Archive for the ‘Technological Change’ Category

Making Sense of High Tech In A Regulated World

Tuesday, November 18th, 2014

Why do so many managers, investors and Boards in financial services and insurance find the process of evaluating and making wise decisions about technology investments so darn difficult? After all, they probably spend more time “living” with some form of technology than their partner or children.

I was reminded of this in three separate conversations recently with the COO of a mid-sized global insurance company, a Private Equity Operating Partners community and the Head of the UK’s Wealth Management regulator, the Financial Conduct Authority.

All three agreed that the speed of technological advancement and the resulting impact on firms’ business models is likely to be the biggest catalyst for businesses to raise professional standards, transparency and the customer experience. Nothing like the fear of losing clients, key people or being labelled increasingly “irrelevant” to your future customers, to move money rapidly towards upgrading skills and technology.

Where I observe key decision-makers get lost is the conversation meanders towards how to use the technology (the inputs, the “cool” images and so on), not the outcomes (results) it achieves.

Try answering these three questions:

  1. We have the correct level of accountability within the organisation to enable the technology to dramatically enhance the relationship with our target clients and their dealings with our firm (legacy systems, silos, CRM systems, internal compliance etc)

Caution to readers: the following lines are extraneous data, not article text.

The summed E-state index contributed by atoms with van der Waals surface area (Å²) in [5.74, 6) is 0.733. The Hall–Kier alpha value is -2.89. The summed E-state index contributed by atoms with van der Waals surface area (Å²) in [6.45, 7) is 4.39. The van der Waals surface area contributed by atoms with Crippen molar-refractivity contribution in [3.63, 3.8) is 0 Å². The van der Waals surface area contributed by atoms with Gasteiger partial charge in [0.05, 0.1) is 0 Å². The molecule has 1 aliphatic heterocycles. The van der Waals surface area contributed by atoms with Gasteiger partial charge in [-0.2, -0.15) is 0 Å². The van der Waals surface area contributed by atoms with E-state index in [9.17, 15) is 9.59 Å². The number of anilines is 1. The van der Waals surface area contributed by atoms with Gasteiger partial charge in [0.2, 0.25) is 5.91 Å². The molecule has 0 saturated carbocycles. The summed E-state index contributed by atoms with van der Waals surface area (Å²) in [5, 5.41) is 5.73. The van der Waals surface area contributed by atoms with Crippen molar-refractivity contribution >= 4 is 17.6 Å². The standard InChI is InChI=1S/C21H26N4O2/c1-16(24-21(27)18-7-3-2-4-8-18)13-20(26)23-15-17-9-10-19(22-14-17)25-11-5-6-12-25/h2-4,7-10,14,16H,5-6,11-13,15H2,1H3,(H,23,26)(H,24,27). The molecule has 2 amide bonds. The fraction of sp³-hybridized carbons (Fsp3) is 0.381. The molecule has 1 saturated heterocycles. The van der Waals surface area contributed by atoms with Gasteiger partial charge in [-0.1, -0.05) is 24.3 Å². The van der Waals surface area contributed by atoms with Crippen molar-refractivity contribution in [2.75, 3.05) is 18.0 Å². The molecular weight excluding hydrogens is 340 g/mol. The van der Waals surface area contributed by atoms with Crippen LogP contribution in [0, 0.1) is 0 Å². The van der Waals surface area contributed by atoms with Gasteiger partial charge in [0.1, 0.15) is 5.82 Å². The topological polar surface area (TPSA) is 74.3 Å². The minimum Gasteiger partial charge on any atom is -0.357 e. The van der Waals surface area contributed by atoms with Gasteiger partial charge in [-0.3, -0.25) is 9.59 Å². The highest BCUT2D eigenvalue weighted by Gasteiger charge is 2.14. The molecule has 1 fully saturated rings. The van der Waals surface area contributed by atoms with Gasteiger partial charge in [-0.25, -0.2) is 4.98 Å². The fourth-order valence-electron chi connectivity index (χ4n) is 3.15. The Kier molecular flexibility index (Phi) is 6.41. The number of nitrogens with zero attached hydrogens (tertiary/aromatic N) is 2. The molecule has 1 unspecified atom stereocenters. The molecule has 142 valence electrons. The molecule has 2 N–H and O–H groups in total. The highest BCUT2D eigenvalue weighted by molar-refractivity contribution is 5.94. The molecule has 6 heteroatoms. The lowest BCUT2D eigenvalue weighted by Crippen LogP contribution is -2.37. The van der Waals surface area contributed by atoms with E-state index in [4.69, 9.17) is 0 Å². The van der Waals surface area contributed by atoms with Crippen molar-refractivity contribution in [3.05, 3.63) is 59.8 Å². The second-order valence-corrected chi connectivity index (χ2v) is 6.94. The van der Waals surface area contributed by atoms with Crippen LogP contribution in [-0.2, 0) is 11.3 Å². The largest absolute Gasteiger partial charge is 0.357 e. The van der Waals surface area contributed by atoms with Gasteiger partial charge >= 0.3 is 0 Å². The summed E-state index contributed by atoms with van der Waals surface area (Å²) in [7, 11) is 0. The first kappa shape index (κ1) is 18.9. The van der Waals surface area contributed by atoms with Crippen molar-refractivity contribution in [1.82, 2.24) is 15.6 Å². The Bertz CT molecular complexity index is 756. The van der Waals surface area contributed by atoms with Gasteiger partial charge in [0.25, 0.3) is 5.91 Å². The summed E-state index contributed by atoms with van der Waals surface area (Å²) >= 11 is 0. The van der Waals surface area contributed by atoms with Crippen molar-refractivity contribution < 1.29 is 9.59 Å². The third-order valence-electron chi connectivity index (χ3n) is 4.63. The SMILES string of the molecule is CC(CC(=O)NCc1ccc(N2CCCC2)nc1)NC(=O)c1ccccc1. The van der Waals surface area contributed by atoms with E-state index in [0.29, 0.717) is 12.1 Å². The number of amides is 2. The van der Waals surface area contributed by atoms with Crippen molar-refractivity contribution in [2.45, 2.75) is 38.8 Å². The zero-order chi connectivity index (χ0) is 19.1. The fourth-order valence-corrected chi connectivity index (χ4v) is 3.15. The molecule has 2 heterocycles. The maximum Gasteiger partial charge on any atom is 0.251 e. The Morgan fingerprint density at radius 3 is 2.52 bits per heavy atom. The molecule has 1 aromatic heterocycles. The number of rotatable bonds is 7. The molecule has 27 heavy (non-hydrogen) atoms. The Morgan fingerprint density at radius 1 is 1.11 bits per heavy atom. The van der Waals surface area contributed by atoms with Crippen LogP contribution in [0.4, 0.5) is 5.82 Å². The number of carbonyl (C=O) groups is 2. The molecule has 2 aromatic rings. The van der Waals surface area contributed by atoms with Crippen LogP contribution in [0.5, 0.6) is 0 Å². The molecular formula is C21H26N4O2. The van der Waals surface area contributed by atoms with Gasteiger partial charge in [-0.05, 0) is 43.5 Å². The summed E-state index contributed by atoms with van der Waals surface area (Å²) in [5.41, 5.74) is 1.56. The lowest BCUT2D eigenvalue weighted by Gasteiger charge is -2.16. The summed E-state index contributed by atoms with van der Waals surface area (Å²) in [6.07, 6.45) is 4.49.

2. We demonstrably have people today (or we can hire them quickly) with the skills and volition to apply the new technology effectively and efficiently to our target clients’ needs. In so doing, dramatically increasing the quality of the target clients’ outcomes (increased revenues, increased productivity, increased peace of mind) while reducing the time taken, and the risks of meeting or exceeding their expectations.
  3. Our target clients with minimum assistance are able to quickly grasp the degree to which they are better served and personally better supported by the new technology. Client’s good deal = (Tangible Benefits over the duration + Intangible Benefits x impact on their well-being + Supplemental Benefits) / Investment Required.

So the investors, Board and top management of a health insurance company, who is considering a $10M investment in a new “tele-health” tool for a worldwide group of executive travellers, providing “real time” access to a  General Practitioner, they would want to readily see hard evidence or strong anecdotal reports from the firm’s research stating some or all of the following before committing to the investment.

  1.  Tangible benefits: increased speed of responding to and resolving health conditions, increased productivity, reduced time procuring treatment, greater accuracy and less duplication exchanging  information with the patient’s “home” doctor, reduced costs of healthcare expenses etc.
  2. Intangible benefit: increased peace of mind for the executive and his/her next of kin, increased reassurance about the quality and accuracy of the healthcare advice, less stress and so on.
  3. Supplemental Benefits: improved image for the employer, more fulfilled executives willing to travel to remote and hazardous locations, repeat business (new user groups within the same client or in different geographies demanding the same tool), unsolicited and solicited referrals to their peers with similar needs and so on.

If you cannot unequivocally state you are “highly” confident to each of the above questions, you have ground to cover before signing off on any proposed investment in new technology.

Technology is a tremendous boon in enhancing the customer experience in a regulated world (stopping fraud, speed of making electronic payments, accessing real time valuations) but in equal measure it can erode customer loyalty at lightning speed (automated telephone banking systems, overzealous ATM fraud protection protocol etc.).

Think about the client experience you want to see, feel and hear. Understand the impact the new technology has in enhancing the relationship and your dealings with your target clients . Never allow technology to replace the relationship with the client.